Posted inInterior Design
|Project Name||Birdsnest||Posted in||Interior Design||Location||
When Swiss-British director Marc Raymond Wilkins decided to move to Kiev after living for many years in New York and Berlin, he rightfully chose Reytarska, a beautiful, tree-lined street in one of the hippest neighbourhoods in the historical centre of the Ukrainian capital. Located on the fifth floor of an early 20th century apartment building, Wilkins’ new home was designed by his friend Ukrainian interior designer Emil Dervish. Channelling the neighbourhood’s pre-revolutionary elegance through eclectically curated interiors, Dervish’s design effortlessly reflects the owner’s unique personality.
Named the “Birdsnest” due to its top floor location and the building’s quaint architecture which features a slim turret topped by a conical roof, the one-bedroom apartment features high ceilings and an open plan living space. The open plan layout, which incorporates a sitting area, the kitchen, a study and an intimate dining area ensconced in the turret’s niche, allows the apartment to feel spacious despite its modest size while the glass partition that separates the bedroom from the windowless bathroom allows the latter to be illuminated by natural light. Just as elegant and clever is the partitioning of the private quarters with a structure that serves both as a bookcase on the front and as a wardrobe on the back.
Dervish has relied on a muted colour palette based on light wooden textures and off-white tones that provides an ideal background for Wilkins’s collection of paintings, prints and photographs—including a portrait painted by his father that hangs in the bedroom. Parquet flooring, the bookcase feature and selected furniture fill the apartment with warm timber textures, while ivory plaster walls and a ceiling made of old concrete blocks painted white provide a soothing ambience. Bespoke brass details like door handles and faucets, especially designed for this project, as well as a stunning brass cupboard in the kitchen give off a sense of understated luxury while splashes of cobalt and dark blue round up the décor.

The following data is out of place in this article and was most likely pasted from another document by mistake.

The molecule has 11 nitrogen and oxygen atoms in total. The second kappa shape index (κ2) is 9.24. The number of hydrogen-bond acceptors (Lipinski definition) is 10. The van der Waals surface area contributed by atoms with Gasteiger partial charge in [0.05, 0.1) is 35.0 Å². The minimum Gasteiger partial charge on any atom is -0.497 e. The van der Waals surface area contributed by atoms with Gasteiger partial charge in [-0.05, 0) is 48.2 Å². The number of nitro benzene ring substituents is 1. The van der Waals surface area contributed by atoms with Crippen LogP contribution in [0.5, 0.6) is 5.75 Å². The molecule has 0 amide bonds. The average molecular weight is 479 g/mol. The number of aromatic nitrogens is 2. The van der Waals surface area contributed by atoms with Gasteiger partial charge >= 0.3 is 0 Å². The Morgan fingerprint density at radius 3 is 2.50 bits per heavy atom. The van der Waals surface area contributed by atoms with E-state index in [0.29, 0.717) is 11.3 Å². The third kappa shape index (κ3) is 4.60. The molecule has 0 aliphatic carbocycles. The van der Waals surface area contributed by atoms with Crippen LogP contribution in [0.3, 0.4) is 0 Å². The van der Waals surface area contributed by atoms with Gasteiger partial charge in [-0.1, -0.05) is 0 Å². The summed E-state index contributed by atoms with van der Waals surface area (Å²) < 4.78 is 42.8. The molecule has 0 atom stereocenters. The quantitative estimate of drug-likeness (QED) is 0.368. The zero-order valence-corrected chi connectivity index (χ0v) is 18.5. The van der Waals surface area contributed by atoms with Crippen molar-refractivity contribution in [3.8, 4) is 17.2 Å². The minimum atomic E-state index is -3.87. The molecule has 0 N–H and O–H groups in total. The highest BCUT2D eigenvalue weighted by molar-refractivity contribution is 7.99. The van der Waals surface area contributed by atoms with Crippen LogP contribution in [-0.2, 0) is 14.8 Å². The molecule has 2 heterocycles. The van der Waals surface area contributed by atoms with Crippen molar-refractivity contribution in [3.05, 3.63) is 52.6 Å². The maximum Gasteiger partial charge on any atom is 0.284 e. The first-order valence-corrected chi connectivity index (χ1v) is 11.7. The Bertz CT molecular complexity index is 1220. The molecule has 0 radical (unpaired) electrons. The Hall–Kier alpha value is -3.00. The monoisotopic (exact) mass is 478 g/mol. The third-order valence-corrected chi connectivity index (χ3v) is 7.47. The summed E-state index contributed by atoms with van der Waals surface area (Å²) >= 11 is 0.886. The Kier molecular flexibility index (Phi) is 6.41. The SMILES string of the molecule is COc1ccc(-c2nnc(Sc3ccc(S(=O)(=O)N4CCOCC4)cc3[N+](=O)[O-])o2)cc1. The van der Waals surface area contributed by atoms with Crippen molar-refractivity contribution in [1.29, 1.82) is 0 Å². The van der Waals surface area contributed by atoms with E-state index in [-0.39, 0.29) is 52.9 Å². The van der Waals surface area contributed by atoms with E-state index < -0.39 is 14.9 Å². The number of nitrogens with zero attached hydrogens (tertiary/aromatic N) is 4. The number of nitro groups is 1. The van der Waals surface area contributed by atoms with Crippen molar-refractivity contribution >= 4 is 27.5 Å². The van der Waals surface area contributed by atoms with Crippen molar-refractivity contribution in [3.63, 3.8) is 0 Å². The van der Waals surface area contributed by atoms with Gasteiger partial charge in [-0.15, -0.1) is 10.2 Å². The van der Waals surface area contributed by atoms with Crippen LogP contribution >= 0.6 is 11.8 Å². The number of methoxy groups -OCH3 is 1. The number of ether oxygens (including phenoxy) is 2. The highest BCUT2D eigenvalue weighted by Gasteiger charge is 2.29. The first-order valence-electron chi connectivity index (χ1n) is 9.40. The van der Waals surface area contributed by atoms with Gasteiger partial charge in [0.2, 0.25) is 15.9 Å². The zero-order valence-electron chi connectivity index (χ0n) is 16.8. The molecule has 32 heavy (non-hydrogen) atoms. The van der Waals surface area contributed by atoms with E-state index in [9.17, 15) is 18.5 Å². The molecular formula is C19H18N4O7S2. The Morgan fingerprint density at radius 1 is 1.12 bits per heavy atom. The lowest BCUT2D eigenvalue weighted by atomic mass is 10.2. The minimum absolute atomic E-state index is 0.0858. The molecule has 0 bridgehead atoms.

The apartment’s renovation is underpinned by a minimalist sensibility of clean lines flowing into simple geometric shapes which allows the owner’s vintage furniture pieces to take centre stage. A sofa and armchairs transported from Berlin, a hefty kitchen sink that used to belong to Wilkins’ great-grandfather, and an upright piano that he inherited from his mother among other pieces not only provide a personal touch but also beautifully tie together the contemporary and the nostalgic aspects of the interior design.